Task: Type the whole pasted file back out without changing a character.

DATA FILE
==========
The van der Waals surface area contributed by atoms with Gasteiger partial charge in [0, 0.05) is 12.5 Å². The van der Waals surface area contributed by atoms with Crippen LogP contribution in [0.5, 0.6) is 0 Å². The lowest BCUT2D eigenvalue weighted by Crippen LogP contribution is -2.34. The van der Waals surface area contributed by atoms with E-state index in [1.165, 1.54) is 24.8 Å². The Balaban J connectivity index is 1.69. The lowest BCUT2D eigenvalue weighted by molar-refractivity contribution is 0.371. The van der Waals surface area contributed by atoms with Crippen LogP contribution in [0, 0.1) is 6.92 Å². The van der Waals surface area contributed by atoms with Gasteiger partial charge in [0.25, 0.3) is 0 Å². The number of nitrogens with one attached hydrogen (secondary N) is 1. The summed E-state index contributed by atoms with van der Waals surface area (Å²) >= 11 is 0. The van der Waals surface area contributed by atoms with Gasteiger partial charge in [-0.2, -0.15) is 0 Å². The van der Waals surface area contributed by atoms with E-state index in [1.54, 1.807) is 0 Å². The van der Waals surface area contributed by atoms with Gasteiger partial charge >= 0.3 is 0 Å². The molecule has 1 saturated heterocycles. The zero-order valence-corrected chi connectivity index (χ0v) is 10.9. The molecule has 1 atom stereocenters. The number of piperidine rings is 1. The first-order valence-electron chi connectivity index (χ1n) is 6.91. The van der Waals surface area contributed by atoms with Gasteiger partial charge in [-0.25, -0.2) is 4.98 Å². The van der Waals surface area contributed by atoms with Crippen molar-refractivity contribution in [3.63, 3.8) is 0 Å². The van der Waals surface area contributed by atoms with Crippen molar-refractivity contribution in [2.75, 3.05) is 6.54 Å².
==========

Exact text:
The van der Waals surface area contributed by atoms with Gasteiger partial charge in [0, 0.05) is 12.5 Å². The van der Waals surface area contributed by atoms with Crippen LogP contribution in [0.5, 0.6) is 0 Å². The lowest BCUT2D eigenvalue weighted by Crippen LogP contribution is -2.34. The van der Waals surface area contributed by atoms with E-state index in [1.165, 1.54) is 24.8 Å². The Balaban J connectivity index is 1.69. The lowest BCUT2D eigenvalue weighted by molar-refractivity contribution is 0.371. The van der Waals surface area contributed by atoms with Crippen LogP contribution in [0, 0.1) is 6.92 Å². The van der Waals surface area contributed by atoms with Gasteiger partial charge in [0.25, 0.3) is 0 Å². The number of nitrogens with one attached hydrogen (secondary N) is 1. The summed E-state index contributed by atoms with van der Waals surface area (Å²) >= 11 is 0. The van der Waals surface area contributed by atoms with Gasteiger partial charge in [-0.2, -0.15) is 0 Å². The van der Waals surface area contributed by atoms with E-state index in [1.54, 1.807) is 0 Å². The van der Waals surface area contributed by atoms with Gasteiger partial charge >= 0.3 is 0 Å². The molecule has 1 saturated heterocycles. The zero-order valence-corrected chi connectivity index (χ0v) is 10.9. The molecule has 1 atom stereocenters. The number of piperidine rings is 1. The first-order valence-electron chi connectivity index (χ1n) is 6.91. The van der Waals surface area contributed by atoms with Gasteiger partial charge in [-0.25, -0.2) is 4.98 Å². The van der Waals surface area contributed by atoms with Crippen molar-refractivity contribution in [3.63, 3.8) is 0 Å². The van der Waals surface area contributed by atoms with Crippen molar-refractivity contribution in [2.75, 3.05) is 6.54 Å².